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My Boy
Bryony Stibbons
Author: Bryony Stibbons

A life-long board game addict, but anime newbe, Bryony is greadually getting hooked!

My Boy

Distributor
Vertical Comics
Author/Artist
Hitomi Takano
Price
£10.99

My Boy, or Watashi no Shōnen, was nominated in 2017 for the 10th Manga Taisho awards, whereby a committee of mostly bookstore staff voted for the series they would recommend for the freshness of theme and execution. It also received the “This Comic is Great” Award for Men’s Comics 2017 and My Best Manga Grand Prix 2016. That's an impressive pedigree!

It has now been translated for the UK/US markets and only time will tell whether this potentially controversial subject matter will receive the same critical acclaim over here.

My Boy tells the tale of two characters and the unusual relationship that they form. Satoko Tawada is a 30-year-old woman who works in an office-based role for a sporting goods company and has recently been treated badly by a former partner. Her life changes when she meets Mashuu Hayami – a 12-year-old high school student with a difficult home life. These two characters meet when Satoko comes across Mashuu practising his football skills in a park - concerned that he is out alone late, she ends up offering to help him prepare for his up-coming try-outs, as she used to play soccer when she was young (convenient, one might say). After his trial isn’t as successful as he hoped, Satoko continues to help him, even hiring a car so that she can take him to a soccer game, and their friendship grows.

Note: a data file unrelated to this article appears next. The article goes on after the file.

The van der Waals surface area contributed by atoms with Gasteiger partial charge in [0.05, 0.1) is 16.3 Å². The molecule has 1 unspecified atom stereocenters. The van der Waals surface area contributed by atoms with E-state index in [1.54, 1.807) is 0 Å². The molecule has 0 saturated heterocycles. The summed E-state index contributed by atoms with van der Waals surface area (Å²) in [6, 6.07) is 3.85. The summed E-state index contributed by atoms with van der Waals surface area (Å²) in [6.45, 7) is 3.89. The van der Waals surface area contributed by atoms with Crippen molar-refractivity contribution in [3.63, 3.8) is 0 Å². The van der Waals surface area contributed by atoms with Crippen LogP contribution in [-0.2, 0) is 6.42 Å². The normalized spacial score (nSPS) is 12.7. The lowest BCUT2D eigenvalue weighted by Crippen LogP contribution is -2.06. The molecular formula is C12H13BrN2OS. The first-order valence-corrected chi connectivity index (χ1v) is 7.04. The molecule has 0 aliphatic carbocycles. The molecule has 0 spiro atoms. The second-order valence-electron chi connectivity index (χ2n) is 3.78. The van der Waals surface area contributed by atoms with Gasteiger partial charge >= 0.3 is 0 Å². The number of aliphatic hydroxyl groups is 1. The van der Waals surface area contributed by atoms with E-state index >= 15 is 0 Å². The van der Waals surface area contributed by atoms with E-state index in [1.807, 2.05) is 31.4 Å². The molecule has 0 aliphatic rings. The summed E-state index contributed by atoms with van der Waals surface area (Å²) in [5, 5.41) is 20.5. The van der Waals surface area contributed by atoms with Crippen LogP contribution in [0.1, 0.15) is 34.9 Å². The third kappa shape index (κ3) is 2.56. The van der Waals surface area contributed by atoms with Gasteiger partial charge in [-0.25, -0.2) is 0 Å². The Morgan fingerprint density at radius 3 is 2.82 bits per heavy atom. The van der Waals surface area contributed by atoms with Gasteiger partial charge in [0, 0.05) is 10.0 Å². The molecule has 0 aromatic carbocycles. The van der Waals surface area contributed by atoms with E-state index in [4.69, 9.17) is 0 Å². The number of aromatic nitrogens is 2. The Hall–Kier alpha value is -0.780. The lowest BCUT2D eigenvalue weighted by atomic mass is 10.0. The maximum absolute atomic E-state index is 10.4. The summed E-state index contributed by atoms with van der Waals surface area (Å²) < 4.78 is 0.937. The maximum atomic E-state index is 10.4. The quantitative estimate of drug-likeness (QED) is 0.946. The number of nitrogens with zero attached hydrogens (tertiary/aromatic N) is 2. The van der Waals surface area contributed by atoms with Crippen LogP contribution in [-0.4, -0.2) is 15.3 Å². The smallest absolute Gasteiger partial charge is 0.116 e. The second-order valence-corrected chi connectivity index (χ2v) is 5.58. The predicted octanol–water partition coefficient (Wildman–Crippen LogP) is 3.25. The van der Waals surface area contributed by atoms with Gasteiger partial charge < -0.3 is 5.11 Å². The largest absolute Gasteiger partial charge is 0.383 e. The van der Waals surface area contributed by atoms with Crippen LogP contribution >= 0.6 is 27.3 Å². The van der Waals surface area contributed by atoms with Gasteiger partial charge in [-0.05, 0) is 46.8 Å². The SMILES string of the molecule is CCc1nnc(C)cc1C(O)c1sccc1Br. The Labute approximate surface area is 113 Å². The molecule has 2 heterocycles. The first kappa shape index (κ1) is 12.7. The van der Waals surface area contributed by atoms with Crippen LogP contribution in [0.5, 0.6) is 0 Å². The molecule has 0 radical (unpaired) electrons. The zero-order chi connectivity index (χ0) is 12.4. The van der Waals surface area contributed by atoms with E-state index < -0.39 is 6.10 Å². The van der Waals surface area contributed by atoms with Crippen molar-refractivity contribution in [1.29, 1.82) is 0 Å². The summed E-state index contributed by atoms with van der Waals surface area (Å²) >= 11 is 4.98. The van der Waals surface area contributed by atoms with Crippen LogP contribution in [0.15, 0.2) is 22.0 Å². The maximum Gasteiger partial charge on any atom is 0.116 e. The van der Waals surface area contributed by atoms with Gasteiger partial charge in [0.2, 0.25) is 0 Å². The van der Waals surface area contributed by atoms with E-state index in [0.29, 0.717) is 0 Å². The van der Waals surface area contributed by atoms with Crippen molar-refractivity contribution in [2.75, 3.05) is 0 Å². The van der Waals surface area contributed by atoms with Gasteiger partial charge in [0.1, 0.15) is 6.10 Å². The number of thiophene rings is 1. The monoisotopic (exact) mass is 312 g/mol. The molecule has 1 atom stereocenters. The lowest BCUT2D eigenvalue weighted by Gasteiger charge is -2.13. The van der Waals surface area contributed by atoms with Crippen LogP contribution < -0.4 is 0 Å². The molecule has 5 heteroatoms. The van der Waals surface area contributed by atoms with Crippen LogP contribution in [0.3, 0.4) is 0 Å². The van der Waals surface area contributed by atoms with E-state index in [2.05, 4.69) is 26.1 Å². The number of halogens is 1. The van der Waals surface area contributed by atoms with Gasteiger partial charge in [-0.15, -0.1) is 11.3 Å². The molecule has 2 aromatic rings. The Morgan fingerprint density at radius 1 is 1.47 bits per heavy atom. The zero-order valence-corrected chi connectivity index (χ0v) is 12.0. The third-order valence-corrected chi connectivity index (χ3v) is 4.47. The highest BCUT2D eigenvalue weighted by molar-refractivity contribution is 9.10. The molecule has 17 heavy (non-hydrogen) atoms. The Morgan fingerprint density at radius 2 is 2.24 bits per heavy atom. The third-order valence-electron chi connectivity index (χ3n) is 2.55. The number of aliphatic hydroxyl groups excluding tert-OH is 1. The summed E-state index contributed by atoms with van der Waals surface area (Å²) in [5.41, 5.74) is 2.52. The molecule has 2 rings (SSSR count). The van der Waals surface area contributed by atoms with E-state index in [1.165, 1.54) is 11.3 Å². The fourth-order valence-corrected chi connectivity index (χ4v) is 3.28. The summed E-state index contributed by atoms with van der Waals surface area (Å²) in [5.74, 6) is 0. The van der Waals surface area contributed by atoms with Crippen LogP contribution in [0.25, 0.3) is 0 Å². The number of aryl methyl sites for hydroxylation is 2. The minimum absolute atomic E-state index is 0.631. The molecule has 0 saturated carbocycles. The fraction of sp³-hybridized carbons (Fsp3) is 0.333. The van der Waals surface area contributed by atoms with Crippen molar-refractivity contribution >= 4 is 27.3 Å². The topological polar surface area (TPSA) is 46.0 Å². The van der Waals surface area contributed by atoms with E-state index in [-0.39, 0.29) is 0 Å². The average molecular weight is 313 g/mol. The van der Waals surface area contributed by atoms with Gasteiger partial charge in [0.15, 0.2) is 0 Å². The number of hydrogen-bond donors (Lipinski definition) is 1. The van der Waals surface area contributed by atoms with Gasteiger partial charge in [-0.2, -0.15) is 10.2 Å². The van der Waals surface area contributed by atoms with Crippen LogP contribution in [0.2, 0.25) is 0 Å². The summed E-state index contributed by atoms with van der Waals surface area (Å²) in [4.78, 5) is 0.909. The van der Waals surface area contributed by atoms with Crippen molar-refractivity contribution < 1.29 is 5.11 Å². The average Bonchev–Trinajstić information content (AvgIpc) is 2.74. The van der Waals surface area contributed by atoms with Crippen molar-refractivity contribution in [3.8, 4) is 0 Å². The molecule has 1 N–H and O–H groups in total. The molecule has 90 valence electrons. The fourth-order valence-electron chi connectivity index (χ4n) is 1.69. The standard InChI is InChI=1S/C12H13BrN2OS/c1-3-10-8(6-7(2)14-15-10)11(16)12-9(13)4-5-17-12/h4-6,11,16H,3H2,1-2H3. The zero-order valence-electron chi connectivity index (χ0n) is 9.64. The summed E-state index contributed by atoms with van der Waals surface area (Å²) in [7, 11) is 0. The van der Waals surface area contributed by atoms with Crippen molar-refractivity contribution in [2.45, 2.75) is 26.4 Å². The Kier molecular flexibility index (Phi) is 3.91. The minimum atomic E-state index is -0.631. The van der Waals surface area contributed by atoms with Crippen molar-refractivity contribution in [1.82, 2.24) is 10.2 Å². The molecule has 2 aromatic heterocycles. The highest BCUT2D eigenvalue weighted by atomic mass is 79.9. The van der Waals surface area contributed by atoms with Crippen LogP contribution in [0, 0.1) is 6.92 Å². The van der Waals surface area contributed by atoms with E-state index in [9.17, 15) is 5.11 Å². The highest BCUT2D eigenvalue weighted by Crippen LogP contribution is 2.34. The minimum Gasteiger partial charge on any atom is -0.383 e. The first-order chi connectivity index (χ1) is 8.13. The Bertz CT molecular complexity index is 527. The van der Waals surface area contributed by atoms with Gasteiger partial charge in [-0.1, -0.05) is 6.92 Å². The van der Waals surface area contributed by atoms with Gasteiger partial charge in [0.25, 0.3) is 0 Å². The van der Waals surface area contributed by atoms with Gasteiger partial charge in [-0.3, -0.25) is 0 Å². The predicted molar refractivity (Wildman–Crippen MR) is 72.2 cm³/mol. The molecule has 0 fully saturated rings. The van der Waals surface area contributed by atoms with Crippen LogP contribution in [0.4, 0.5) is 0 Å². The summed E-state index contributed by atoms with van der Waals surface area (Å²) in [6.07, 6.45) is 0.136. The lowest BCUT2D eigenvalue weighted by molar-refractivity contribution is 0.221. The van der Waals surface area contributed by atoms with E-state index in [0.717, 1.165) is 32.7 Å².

The artwork is generally good, however, it was often difficult to discern between speech and thought.  The character of Mashuu is drawn to look more like a girl than a boy (something even referenced in the story), which may well be intentional. I can only assume that this is deliberate and can only think of two reasons why this could be. Either, in a future chapter, Satoko will help Mashuu go through some kind of appearance transformation or this has been done to try and prevent people from thinking that there is any sexual element to their relationship. If it is the latter though, I would ask why the character wasn’t just a girl in the first place.

In the epilogue, the author explains that, initially, this was the story of an older man befriending a young girl, but when she lost motivation on the project she switched the genders. At this point, I think the author realised that she had something somewhat unique and this spurred her on.

The story flows nicely, but it is a bit of a slow burn. After all, this isn’t a story full of battles, magic or comedy. It is merely a story of pure human interactions, friendship and eventually (presumably) transformation.

This first volume focuses mainly on Satoko’s backstory, her previous relationship and lifestyle, but we also learn a bit about Mashuu’s situation. There are, however, more questions than answers and I guess that this is an indication of good writing. I am keen to read on and find out more about Mashuu’s background and ultimately see whether these two seemingly lost souls can enrich each other's lives.

The only indications that this story could be going to take a turn in a more controversial direction is the fact that there is reference of child abuse (in the form of a news broadcast that Satoko is listening to) and we are privy to Satoko’s own concerns about judgements that other people are having about her relationship with Mashuu. I'll reserve judgement and am keen to get my hands on volume 2!

8
An interesting start to a potentially controversial tale - only time (and future volumes) will tell.
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